As part of the process of updating the its Public Spaces Master Plan, Arlington has performed a needs assessment survey, and one thing it appears Arlington residents need is trails. In fact paved, multi-use trails (MUT) - like the Custis and W&OD - finished comfortably in first.
Hiking trails also scored well. coming in 3rd. Bike parks, on the other hand, finished near the bottom, which is OK since I'm not exactly sure what those are. That doesn't necessarily mean that there is a shortage of trails, in fact, paved MUTs finish also finish at the top of those that have at least some of the need met.
It might appear that Arlingtonians need trails, but they don't necessarily need many more of them (not when compared to other facilities at least). But the above chart is as a percentage, in raw numbers, trails again finish at or near the top because there are so many people who want to use them.
MUTs do even better when priority is taken into consideration.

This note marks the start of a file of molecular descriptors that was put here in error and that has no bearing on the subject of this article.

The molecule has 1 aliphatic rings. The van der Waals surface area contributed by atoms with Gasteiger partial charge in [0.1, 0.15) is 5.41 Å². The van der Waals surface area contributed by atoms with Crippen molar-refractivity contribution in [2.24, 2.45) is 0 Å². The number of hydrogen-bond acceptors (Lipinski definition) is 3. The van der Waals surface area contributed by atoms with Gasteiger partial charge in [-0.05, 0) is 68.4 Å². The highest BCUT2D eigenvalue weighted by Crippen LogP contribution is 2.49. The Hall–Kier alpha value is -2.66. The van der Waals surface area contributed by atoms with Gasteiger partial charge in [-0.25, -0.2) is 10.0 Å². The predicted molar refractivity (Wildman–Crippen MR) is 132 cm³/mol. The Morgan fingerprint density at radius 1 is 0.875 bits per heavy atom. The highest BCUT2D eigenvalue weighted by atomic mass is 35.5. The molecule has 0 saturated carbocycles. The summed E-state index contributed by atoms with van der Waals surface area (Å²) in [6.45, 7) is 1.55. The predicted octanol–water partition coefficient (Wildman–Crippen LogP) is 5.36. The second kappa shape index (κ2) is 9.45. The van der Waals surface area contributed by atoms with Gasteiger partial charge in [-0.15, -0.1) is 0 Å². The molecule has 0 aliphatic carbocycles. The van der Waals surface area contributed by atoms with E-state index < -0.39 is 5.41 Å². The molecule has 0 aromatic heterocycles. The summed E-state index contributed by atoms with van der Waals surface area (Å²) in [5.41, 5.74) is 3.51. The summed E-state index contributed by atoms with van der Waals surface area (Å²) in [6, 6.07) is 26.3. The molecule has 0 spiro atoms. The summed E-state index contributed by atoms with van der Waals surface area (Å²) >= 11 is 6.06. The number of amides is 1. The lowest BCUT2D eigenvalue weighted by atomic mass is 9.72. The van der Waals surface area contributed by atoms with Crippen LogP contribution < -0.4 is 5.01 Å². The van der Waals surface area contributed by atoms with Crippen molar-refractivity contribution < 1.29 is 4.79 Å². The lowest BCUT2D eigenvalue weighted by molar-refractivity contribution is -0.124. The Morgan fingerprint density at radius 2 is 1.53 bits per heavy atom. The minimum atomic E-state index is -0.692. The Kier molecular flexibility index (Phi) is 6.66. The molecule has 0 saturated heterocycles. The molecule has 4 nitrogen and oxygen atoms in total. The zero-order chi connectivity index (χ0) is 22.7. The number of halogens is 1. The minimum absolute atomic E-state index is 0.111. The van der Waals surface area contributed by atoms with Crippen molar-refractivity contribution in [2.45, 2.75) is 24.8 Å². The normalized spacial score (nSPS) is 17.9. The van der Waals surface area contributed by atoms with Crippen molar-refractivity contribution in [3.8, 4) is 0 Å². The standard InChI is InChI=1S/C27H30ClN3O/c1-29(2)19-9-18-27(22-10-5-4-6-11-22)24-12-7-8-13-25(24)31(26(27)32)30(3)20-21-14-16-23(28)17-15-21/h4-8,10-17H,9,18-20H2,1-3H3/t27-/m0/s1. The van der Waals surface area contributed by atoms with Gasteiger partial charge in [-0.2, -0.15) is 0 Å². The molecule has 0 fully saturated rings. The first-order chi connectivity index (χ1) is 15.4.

[Aside: One major use of this survey is to determine how much residents are interested in partnering with Alexandria to build an Aquatics, Health and Fitness Facility at Long Bridge Park. Alexandria performed a similar survey of its residents. This is only relevant to cycling in that Long Bridge Park will become a bicycle crossroads and so such a facility would be easily accessible by bike. Respondents were 4x more supportive than not supportive. In Alexandria they were a little less supportive, but still more supportive than not (last slide). The major bike elements of Long Bridge Park are the extension of the Esplanade across the GW Parkway, redesign of the intersection of Boundary Channel Drive, Long Bridge Drive and I-395 to improve safety, rationalize ramps and accommodate bicycle lanes and links, and the improvement of pedestrian/bicycle facilities crossing the Potomac River; and those are all dependent "on planning, design and funding decisions by other parties such as VDOT, the National Park Service, the Federal Highway Administration, and CSX."]